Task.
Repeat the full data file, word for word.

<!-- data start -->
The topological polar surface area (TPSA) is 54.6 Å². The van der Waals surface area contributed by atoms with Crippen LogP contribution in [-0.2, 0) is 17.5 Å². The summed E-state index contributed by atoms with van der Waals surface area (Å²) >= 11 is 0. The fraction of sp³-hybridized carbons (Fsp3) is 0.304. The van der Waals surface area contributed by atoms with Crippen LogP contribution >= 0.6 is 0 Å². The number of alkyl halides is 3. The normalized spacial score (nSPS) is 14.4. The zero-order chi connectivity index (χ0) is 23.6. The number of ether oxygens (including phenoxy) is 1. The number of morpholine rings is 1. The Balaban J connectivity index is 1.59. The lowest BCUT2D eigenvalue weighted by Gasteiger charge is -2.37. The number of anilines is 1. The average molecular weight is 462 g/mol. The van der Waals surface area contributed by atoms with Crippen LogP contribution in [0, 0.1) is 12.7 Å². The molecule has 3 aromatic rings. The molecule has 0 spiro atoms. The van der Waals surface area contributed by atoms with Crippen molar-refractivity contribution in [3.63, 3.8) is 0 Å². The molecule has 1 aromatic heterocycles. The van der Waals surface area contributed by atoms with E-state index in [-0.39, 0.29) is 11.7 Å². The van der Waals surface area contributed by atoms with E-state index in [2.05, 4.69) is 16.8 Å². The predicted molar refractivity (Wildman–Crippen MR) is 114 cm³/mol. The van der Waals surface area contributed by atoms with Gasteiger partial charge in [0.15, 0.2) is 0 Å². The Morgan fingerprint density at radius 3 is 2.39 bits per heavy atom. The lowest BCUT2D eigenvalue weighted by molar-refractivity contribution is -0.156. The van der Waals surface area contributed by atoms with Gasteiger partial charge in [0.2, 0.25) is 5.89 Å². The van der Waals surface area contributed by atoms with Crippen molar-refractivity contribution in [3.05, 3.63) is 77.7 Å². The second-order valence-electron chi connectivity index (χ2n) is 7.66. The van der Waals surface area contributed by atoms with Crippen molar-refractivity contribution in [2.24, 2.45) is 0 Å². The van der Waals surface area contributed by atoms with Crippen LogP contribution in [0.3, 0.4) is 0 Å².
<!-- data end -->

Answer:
The topological polar surface area (TPSA) is 54.6 Å². The van der Waals surface area contributed by atoms with Crippen LogP contribution in [-0.2, 0) is 17.5 Å². The summed E-state index contributed by atoms with van der Waals surface area (Å²) >= 11 is 0. The fraction of sp³-hybridized carbons (Fsp3) is 0.304. The van der Waals surface area contributed by atoms with Crippen LogP contribution >= 0.6 is 0 Å². The number of alkyl halides is 3. The normalized spacial score (nSPS) is 14.4. The zero-order chi connectivity index (χ0) is 23.6. The number of ether oxygens (including phenoxy) is 1. The number of morpholine rings is 1. The Balaban J connectivity index is 1.59. The lowest BCUT2D eigenvalue weighted by Gasteiger charge is -2.37. The number of anilines is 1. The average molecular weight is 462 g/mol. The van der Waals surface area contributed by atoms with Crippen LogP contribution in [0, 0.1) is 12.7 Å². The molecule has 3 aromatic rings. The molecule has 0 spiro atoms. The van der Waals surface area contributed by atoms with Crippen molar-refractivity contribution in [3.63, 3.8) is 0 Å². The molecule has 1 aromatic heterocycles. The van der Waals surface area contributed by atoms with E-state index in [-0.39, 0.29) is 11.7 Å². The van der Waals surface area contributed by atoms with E-state index in [2.05, 4.69) is 16.8 Å². The predicted molar refractivity (Wildman–Crippen MR) is 114 cm³/mol. The van der Waals surface area contributed by atoms with Gasteiger partial charge in [0.15, 0.2) is 0 Å². The Morgan fingerprint density at radius 3 is 2.39 bits per heavy atom. The lowest BCUT2D eigenvalue weighted by molar-refractivity contribution is -0.156. The van der Waals surface area contributed by atoms with Gasteiger partial charge in [0.2, 0.25) is 5.89 Å². The van der Waals surface area contributed by atoms with Crippen molar-refractivity contribution in [3.05, 3.63) is 77.7 Å². The second-order valence-electron chi connectivity index (χ2n) is 7.66. The van der Waals surface area contributed by atoms with Crippen molar-refractivity contribution in [2.24, 2.45) is 0 Å². The van der Waals surface area contributed by atoms with Crippen LogP contribution in [0.3, 0.4) is 0 Å².